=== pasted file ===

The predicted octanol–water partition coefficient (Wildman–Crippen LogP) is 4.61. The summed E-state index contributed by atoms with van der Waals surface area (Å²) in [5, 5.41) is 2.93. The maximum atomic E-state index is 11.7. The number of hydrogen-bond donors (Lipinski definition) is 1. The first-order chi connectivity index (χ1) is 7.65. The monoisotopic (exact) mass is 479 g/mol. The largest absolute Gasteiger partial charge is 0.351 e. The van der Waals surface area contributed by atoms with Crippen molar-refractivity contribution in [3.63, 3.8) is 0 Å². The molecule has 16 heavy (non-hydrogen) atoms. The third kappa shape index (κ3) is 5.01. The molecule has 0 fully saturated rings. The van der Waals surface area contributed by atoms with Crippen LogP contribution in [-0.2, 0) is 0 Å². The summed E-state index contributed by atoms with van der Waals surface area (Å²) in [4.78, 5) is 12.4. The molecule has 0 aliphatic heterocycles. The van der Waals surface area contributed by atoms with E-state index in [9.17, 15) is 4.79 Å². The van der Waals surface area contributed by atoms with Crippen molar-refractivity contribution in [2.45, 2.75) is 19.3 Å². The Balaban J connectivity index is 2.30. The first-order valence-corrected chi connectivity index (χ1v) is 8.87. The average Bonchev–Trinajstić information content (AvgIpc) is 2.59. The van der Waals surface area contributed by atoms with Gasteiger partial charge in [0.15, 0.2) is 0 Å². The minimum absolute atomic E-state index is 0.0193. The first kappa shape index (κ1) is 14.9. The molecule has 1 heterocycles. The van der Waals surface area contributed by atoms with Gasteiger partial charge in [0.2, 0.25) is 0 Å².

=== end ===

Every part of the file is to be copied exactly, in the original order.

The predicted octanol–water partition coefficient (Wildman–Crippen LogP) is 4.61. The summed E-state index contributed by atoms with van der Waals surface area (Å²) in [5, 5.41) is 2.93. The maximum atomic E-state index is 11.7. The number of hydrogen-bond donors (Lipinski definition) is 1. The first-order chi connectivity index (χ1) is 7.65. The monoisotopic (exact) mass is 479 g/mol. The largest absolute Gasteiger partial charge is 0.351 e. The van der Waals surface area contributed by atoms with Crippen molar-refractivity contribution in [3.63, 3.8) is 0 Å². The molecule has 16 heavy (non-hydrogen) atoms. The third kappa shape index (κ3) is 5.01. The molecule has 0 fully saturated rings. The van der Waals surface area contributed by atoms with Crippen LogP contribution in [-0.2, 0) is 0 Å². The summed E-state index contributed by atoms with van der Waals surface area (Å²) in [4.78, 5) is 12.4. The molecule has 0 aliphatic heterocycles. The van der Waals surface area contributed by atoms with E-state index in [9.17, 15) is 4.79 Å². The van der Waals surface area contributed by atoms with Crippen molar-refractivity contribution in [2.45, 2.75) is 19.3 Å². The Balaban J connectivity index is 2.30. The first-order valence-corrected chi connectivity index (χ1v) is 8.87. The average Bonchev–Trinajstić information content (AvgIpc) is 2.59. The van der Waals surface area contributed by atoms with Gasteiger partial charge in [0.15, 0.2) is 0 Å². The minimum absolute atomic E-state index is 0.0193. The first kappa shape index (κ1) is 14.9. The molecule has 1 heterocycles. The van der Waals surface area contributed by atoms with Gasteiger partial charge in [0.2, 0.25) is 0 Å².